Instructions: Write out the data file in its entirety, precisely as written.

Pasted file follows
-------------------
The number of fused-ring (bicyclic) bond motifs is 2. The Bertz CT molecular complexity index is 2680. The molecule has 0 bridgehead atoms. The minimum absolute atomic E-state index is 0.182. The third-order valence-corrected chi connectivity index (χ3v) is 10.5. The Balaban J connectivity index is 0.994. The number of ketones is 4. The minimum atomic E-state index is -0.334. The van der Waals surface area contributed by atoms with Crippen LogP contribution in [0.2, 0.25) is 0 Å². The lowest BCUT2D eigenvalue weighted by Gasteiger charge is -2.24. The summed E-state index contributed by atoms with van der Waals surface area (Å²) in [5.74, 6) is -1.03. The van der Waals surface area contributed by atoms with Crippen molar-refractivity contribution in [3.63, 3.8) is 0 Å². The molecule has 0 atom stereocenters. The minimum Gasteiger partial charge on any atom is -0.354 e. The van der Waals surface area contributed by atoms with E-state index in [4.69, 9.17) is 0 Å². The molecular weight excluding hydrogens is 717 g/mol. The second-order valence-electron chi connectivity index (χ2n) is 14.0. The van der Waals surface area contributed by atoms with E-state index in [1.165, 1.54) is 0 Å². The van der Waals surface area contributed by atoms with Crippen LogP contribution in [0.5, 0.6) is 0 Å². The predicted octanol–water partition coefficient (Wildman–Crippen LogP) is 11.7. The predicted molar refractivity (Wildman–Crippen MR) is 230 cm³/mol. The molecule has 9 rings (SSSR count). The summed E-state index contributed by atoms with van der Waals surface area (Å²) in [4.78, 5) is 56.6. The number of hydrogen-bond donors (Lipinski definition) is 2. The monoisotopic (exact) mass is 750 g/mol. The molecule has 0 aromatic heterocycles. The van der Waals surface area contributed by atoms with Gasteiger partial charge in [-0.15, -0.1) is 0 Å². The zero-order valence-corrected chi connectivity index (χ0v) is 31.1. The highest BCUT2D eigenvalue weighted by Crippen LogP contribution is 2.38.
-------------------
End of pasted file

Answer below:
The number of fused-ring (bicyclic) bond motifs is 2. The Bertz CT molecular complexity index is 2680. The molecule has 0 bridgehead atoms. The minimum absolute atomic E-state index is 0.182. The third-order valence-corrected chi connectivity index (χ3v) is 10.5. The Balaban J connectivity index is 0.994. The number of ketones is 4. The minimum atomic E-state index is -0.334. The van der Waals surface area contributed by atoms with Crippen LogP contribution in [0.2, 0.25) is 0 Å². The lowest BCUT2D eigenvalue weighted by Gasteiger charge is -2.24. The summed E-state index contributed by atoms with van der Waals surface area (Å²) in [5.74, 6) is -1.03. The van der Waals surface area contributed by atoms with Crippen molar-refractivity contribution in [3.63, 3.8) is 0 Å². The molecule has 0 atom stereocenters. The minimum Gasteiger partial charge on any atom is -0.354 e. The van der Waals surface area contributed by atoms with E-state index in [4.69, 9.17) is 0 Å². The molecular weight excluding hydrogens is 717 g/mol. The second-order valence-electron chi connectivity index (χ2n) is 14.0. The van der Waals surface area contributed by atoms with E-state index in [1.165, 1.54) is 0 Å². The van der Waals surface area contributed by atoms with Crippen LogP contribution in [0.5, 0.6) is 0 Å². The predicted octanol–water partition coefficient (Wildman–Crippen LogP) is 11.7. The predicted molar refractivity (Wildman–Crippen MR) is 230 cm³/mol. The molecule has 9 rings (SSSR count). The summed E-state index contributed by atoms with van der Waals surface area (Å²) in [4.78, 5) is 56.6. The number of hydrogen-bond donors (Lipinski definition) is 2. The monoisotopic (exact) mass is 750 g/mol. The molecule has 0 aromatic heterocycles. The van der Waals surface area contributed by atoms with Gasteiger partial charge in [-0.15, -0.1) is 0 Å². The zero-order valence-corrected chi connectivity index (χ0v) is 31.1. The highest BCUT2D eigenvalue weighted by Crippen LogP contribution is 2.38.